In fact, a lot of people might not know that they're intersex. Have you had a karyotype test to determine your chromosomes? What about a full blood panel for all of your hormone levels? A friend of mine found out last year, in his 50s. The executive director of interACT, which is the leading organization for intersex human rights here in the US, she found out she was intersex at age 41. Her doctors found out when she was 15, but they didn't tell her. They lied and said that she had cancer, because that seemed like an easier option than finding out she wasn't "fully" a woman. This kind of thing happens a lot, where intersex people are lied to or kept in the dark about our bodies, which comes as a surprise to a lot of people. But we live in a society that doesn't talk about sex or bodies at all, unless it's to mock or shame each other.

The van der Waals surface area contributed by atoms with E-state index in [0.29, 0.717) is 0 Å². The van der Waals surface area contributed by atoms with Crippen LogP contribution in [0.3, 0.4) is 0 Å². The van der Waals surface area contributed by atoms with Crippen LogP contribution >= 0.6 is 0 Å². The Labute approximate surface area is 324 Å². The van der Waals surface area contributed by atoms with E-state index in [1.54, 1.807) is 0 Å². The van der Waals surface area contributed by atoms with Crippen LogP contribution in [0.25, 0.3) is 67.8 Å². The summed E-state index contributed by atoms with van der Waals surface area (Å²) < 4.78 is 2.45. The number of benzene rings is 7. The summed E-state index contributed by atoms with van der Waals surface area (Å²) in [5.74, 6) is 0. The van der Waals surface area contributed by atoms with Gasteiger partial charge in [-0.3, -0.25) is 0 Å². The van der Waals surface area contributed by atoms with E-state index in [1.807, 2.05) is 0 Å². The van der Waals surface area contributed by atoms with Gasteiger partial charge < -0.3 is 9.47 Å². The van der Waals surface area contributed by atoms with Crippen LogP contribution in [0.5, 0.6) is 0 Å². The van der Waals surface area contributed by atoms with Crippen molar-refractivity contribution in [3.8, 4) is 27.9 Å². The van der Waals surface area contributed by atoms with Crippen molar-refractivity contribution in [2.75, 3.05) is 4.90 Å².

I found out I was intersex at age 10, and for the most part, I was fine with that information. It didn't really faze me; I was still developing my understanding of the world. It wasn't until I got older and realized I didn't fit society's expectations of me, that I didn't belong, that I was abnormal. And that's when the shame started. How many times have you seen kids play with the "wrong" toys for their gender? Or try on the "wrong" clothes? All the time, right? Kids don't have these ideas about gender norm, they don't have shame about who they're supposed to be or what they're supposed to like or love. They don't care about any of this stuff. They don't have shame until we put it on them.

I also had doctors lie to me. At age 10, they told me that I would also get cancer unless I removed my balls. Then they proceeded to tell me that every year. Until today, there are still doctors who want me to remove them. But there's literally no reason. If a typical XY male, like yourself, has testicles, and one is undescended, there's a high chance of it becoming cancerous—or a higher chance of it becoming cancerous. They need to thermoregulated. So they drop down away from the body to cool off, or they shrink back up to get warm. Mine don't need to do that. They're not responding to testosterone, they're not producing sperm. They're fine right here inside my body. Yet, because there's such a lack of information about intersex people, my doctors never understood the difference. They never really understood my body.